Substance Use Disorder Testing – Drug Abuse Screening Test (DAST)

Description and Purpose

The Drug Abuse Screening Test (DAST) is a self-report survey tool that was designed in 1982 by Harvey Skinner. The questions are modifications from the Michigan Alcohol Screening Test (MAST). It is used to determine if a person might have problematic drug use during the past 12 months. The classes of drugs tested are not limited too but include cannabis, solvents, tranquilizers, cocaine, stimulants, hallucinogens, barbiturates, and narcotics. Alcohol and tobacco are not included in the test. The DAST is used for purposes of screening and includes 28 binary (yes or no) questions related to prescription, over-the-counter, and illegal drug use. The test takes a total of 5-10 minutes. Each question yields a value of one point. Therefore, a total of 28 points are possible. A low score is an indication that a person does not have a problem with drugs. A high score is an indication that a person does have a drug problem (Yudko, Lozhkina, & Fouts, 2007). There are two other versions of the test, DAST-20 and DAST 10.

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Risk Assessment of an Alcoholic (cont’d)

In general, males have a higher risk of suicide. Jay is a male, which increases the risk of suicide. This risk of suicide increases as a person gets older. Jay is 56 years old, which increases the risk the risk of suicide. Not being able to see his family, being unemployed, and going through a significant amount of his retirement has sent him into severe depression. Being depressed increases the risk of suicide. Based upon the information given, Jay has not attempted suicide in the past. Jay’s alcoholism is at its worst. He cannot stop drinking. Even though his life is falling apart, he could not keep his job, and his friends want nothing to do with him, he is not able to stop drinking. Having a substance abuse disorder increases the risk of suicide. Based upon the information provided, it is not obvious that Jay is experiencing rational thinking loss. Jay has lost all of his social and family supports due to his alcoholism. His friends and family want nothing to do with him as long as he is active in his addiction. Having a lack of social supports increases the risk of suicide. Based upon the information provided, Jay does not have an organized plan to commit suicide. Jay is separated and his wife has filed for divorce. He lives by himself. Being single increases the risk of suicide. Based upon the information provided, Jay is not experiencing any sickness.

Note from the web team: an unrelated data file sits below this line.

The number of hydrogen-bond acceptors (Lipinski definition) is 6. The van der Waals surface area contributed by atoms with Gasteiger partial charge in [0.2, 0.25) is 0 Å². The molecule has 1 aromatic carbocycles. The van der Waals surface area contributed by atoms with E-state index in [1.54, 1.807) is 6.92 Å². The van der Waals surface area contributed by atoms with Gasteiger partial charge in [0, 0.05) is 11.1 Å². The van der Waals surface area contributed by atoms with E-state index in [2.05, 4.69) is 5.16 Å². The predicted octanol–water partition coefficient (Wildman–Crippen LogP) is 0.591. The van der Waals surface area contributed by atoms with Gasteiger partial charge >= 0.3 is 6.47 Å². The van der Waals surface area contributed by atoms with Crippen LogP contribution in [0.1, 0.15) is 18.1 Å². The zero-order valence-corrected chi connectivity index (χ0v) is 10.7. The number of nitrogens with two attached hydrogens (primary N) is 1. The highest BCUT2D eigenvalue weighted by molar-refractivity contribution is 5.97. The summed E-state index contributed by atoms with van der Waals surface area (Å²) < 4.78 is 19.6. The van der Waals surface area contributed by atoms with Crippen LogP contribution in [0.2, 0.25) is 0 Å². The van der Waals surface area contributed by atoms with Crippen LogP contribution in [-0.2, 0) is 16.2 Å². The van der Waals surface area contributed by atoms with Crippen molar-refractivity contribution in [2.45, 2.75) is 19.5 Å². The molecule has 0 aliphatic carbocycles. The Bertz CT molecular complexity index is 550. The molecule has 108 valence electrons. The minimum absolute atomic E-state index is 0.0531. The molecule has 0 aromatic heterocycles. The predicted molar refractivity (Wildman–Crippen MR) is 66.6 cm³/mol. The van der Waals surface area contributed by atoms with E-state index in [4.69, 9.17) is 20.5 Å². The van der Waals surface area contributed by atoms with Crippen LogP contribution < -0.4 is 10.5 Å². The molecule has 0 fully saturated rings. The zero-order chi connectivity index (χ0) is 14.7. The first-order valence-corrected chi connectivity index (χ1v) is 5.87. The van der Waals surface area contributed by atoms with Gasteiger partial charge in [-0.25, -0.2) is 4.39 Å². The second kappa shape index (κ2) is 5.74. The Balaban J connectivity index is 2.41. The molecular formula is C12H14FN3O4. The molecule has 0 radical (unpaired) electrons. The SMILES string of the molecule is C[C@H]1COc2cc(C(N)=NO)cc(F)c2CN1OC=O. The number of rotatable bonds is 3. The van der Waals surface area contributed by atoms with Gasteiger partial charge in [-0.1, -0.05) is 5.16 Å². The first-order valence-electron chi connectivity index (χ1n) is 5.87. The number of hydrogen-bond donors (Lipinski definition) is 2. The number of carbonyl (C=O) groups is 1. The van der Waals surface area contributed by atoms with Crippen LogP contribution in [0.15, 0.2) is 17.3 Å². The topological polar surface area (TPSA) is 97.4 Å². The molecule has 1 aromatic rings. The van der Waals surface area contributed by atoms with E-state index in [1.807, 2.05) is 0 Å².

According to Assessment in Counseling, the higher an individual scores on the SAD PERSONS Scale the higher the risk of suicide. An individual with a score of 0 to 4 has a low risk of suicide, 5 to 6 medium, and 7 to 10 high. Jay’s score is a 7 out of 10 and the risk of suicide is high.

Risk Assessment of an Alcoholic (cont’d)

Risk Assessment (cont’d)

According to the SAD PERSONS Scale, Jay requires a risk assessment. The SAD PERSONS Scale provides a basic acronym for ten factors to be mindful of when determining if a client requires a risk assessment (Hays, 2014). The ten factors include Sex, Age, Depression, Previous attempt, Ethanol abuse, Rational thinking loss, Social support loss, Organized plan, No spouse, and Sickness. According to the SAD PERSONS Scale, an individual will receive a point for a positive answer to each of the following factors: sex is male; under 19 years-old or over 45 years-old; depression is present; previous attempt at suicide; ethanol or other substance abuse; rational thinking loss; social supports minimal; organized plan; widowed, divorced, or single; sickness.

Risk Assessment of an Alcoholic (cont’d)

Risk Assessment

The following questions would be a compliment to the information provided in the section above:

  • Do you think that you would be better off dead or do you wish you were dead?
  • Do you have thoughts of injuring yourself or others?
  • How often do you think about suicide?
  • Do you have a plan to carry out the suicide?
  • How would you commit suicide?
  • Do you have the weapons or items necessary to commit suicide?
    • What are the items or weapons?
  • Would you deliberately injure yourself without intending to die?
  • If you did commit suicide, would you hope to be rescued?
  • Have you ever attempted suicide in the past?
  • What do you think will happen to your wife and kids if you commit suicide?